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Wisconsin Guard Soldier becomes U.S. citizen in Afghanistan

By 1st Lt. Joe Trovato | Wisconsin National Guard | Dec. 27, 2012

MADISON, Wis. - A Wisconsin Soldier formally became an American citizen in a ceremony thousands of miles away in Afghanistan.

Sgt. Luis Cortes-Avila of Oshkosh, Wis., a motor transport operator with the Wisconsin Army National Guard's 1157th Transportation Company, was only a month old when his parents moved to California from their native Mexico. Twenty-four years later, he is officially an American citizen.

His path to the Nov. 2 citizenship ceremony wound from Mexico to California, then Wisconsin, and finally to Afghanistan where he deployed with his Oshkosh, Wis.-based unit.

Cortes-Avila's family moved to Wisconsin when he was 11, where he met a friend who joined the Wisconsin Army National Guard after high school. After hearing stories from his friend's deployment to Iraq, Cortes-Avila decided to join as well.

"I just decided to join, because I didn't want to regret [not joining the military] later on, and I love driving. So I decided to go to a [transportation] school," he said during a phone interview from Bagram Air Base in Afghanistan.

Attaining his citizenship has been a long time coming. Cortes-Avila's parents began the process when he was still in high school. First his family had to officially establish residency; then came a waiting period before they could be considered for citizenship.

"I found out it was a quicker process when you are in the military," he said. "And since I already had my residency, I found out that I could do it here on post. So I decided I would just get that out of the way, so I wouldn't have to deal with it when I got back."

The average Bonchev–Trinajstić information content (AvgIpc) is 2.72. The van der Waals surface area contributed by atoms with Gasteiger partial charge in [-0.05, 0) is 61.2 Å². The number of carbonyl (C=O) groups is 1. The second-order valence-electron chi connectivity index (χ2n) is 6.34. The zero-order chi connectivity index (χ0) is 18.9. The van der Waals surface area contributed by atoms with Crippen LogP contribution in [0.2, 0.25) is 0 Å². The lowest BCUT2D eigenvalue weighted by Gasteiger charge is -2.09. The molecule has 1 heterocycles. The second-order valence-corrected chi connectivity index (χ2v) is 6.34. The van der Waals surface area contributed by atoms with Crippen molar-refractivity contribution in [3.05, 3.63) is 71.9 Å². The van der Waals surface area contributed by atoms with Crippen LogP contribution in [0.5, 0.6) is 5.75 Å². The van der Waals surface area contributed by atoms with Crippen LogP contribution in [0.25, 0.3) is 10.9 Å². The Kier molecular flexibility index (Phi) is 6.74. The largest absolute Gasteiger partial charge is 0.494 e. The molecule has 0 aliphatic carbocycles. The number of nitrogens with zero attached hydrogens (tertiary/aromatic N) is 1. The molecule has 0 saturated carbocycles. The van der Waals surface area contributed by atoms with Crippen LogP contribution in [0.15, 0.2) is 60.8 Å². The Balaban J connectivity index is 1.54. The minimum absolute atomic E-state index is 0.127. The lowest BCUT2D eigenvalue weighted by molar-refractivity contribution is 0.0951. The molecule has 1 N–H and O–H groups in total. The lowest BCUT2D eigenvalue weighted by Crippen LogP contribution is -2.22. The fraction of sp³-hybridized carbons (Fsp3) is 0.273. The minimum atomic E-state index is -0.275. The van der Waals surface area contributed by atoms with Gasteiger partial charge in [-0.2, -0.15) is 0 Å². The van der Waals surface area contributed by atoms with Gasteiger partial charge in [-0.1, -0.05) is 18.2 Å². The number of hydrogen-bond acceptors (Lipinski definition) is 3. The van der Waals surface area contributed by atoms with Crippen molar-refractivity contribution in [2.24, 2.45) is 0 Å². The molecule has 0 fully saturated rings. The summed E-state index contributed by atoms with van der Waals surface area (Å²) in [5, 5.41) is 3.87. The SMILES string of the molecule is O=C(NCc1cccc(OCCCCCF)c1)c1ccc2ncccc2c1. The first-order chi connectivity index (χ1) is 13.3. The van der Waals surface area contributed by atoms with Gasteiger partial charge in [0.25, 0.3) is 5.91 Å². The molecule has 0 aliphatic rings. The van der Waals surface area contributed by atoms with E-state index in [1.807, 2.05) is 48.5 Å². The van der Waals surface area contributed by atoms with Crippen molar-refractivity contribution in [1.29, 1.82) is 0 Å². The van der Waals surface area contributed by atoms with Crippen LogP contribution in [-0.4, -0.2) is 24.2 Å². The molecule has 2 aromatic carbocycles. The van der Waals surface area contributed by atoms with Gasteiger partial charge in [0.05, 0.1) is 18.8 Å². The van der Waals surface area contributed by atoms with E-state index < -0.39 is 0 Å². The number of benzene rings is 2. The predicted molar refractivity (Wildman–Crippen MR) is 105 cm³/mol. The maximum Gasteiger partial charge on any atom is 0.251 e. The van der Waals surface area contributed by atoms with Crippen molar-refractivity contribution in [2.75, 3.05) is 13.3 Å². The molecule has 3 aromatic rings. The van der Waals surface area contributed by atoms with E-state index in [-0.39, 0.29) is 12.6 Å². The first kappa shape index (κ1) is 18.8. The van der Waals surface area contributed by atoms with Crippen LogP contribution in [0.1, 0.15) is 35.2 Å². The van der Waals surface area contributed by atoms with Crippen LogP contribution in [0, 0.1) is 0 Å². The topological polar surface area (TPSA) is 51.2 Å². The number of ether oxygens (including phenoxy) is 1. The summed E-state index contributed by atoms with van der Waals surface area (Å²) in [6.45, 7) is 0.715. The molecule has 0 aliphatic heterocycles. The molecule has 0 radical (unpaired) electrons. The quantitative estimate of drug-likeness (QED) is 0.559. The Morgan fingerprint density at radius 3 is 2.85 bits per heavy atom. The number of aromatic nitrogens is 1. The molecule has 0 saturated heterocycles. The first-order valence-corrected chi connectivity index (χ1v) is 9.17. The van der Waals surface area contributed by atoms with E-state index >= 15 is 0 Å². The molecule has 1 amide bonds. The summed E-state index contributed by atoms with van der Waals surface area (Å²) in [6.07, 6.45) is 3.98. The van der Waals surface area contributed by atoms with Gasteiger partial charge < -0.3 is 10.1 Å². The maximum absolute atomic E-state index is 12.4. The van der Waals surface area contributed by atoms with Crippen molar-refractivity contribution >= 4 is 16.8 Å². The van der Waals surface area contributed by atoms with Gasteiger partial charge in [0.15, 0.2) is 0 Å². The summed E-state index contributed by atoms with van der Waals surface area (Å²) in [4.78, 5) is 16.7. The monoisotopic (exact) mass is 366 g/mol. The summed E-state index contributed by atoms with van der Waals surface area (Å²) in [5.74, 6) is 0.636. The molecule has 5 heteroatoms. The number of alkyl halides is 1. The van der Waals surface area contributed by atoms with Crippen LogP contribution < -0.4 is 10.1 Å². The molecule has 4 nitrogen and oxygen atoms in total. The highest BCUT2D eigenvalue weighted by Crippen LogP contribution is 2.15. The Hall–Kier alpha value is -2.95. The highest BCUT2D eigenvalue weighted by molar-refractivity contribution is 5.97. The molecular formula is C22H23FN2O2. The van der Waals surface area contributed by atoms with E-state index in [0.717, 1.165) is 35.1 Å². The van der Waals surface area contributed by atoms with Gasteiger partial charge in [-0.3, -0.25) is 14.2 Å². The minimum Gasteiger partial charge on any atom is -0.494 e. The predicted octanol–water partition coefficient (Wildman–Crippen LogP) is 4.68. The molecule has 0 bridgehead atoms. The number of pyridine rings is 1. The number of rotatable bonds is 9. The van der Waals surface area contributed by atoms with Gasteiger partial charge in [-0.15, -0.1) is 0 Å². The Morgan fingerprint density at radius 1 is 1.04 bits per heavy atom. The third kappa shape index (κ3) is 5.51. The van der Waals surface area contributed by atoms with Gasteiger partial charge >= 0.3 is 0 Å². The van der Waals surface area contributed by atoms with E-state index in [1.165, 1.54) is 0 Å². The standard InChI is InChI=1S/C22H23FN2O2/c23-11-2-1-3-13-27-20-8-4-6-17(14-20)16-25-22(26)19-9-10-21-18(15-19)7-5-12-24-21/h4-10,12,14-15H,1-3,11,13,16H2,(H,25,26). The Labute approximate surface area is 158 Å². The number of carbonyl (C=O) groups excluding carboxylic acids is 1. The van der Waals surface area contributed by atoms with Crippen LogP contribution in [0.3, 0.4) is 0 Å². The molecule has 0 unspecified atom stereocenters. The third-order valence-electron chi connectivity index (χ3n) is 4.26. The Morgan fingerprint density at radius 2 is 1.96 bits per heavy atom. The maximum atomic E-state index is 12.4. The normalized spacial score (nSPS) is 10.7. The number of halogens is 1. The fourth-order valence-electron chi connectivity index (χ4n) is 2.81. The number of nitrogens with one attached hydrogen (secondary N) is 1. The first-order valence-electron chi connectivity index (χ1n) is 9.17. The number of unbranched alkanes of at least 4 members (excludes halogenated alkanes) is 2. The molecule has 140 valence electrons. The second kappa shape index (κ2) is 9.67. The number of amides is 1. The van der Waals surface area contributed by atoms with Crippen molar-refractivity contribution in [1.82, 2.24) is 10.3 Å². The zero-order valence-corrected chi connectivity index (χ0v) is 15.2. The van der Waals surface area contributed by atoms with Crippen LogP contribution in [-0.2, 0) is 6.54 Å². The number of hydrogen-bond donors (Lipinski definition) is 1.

The 1157th left Wisconsin in February and arrived in Afghanistan in April. From then on, Cortes-Avila was hard at work studying for his citizenship exam. The questions were difficult, requiring him to reach back to lessons he learned in middle school civics classes.

"I created note cards, and I had different people from my platoon quiz me throughout times when we'd go to the motor pool," he said. "So it was really good to get the support from my platoon." Finally on Nov. 2, Cortes-Avila, 24, took the oath and became a U.S. citizen.

"To me it means a lot, because my parents gave up pretty much their lives for my brothers and myself to be able to come to the U.S. in order to have the freedom that citizens have here," he said. "It means a lot to me, because this is what their goal in life was. They wanted their kids to grow up having a choice to do what they want to do in life."

While Cortes-Avila acknowledged the irony of becoming a U.S. citizen in Afghanistan, perhaps just as ironic is what he plans to do with his citizenship.

Already a graduate of Marion University in Fond Du Lac, Wis., he plans to go into ministry once his unit returns home to Wisconsin in mid-January. He hopes to begin by joining the staff of a campus ministry organization at the University of Wisconsin-Oshkosh, but he also aims to use his citizenship to travel outside the United States for ministry.

"Being a citizen opens up a lot of windows in being able to go to different countries," he said. "I think that's a big thing for me personally, just having the freedom to be able to do that."

Growing up watching his parents struggle to find meaningful work in America as non-U.S. citizens, Cortes-Avila has an appreciation for the freedoms he now enjoys as both a citizen and a veteran.

"It's a big freedom," he said. "It's a big relief just to know that I don't have to worry about that anymore or my children don't have to worry about that anymore. I'm really thankful."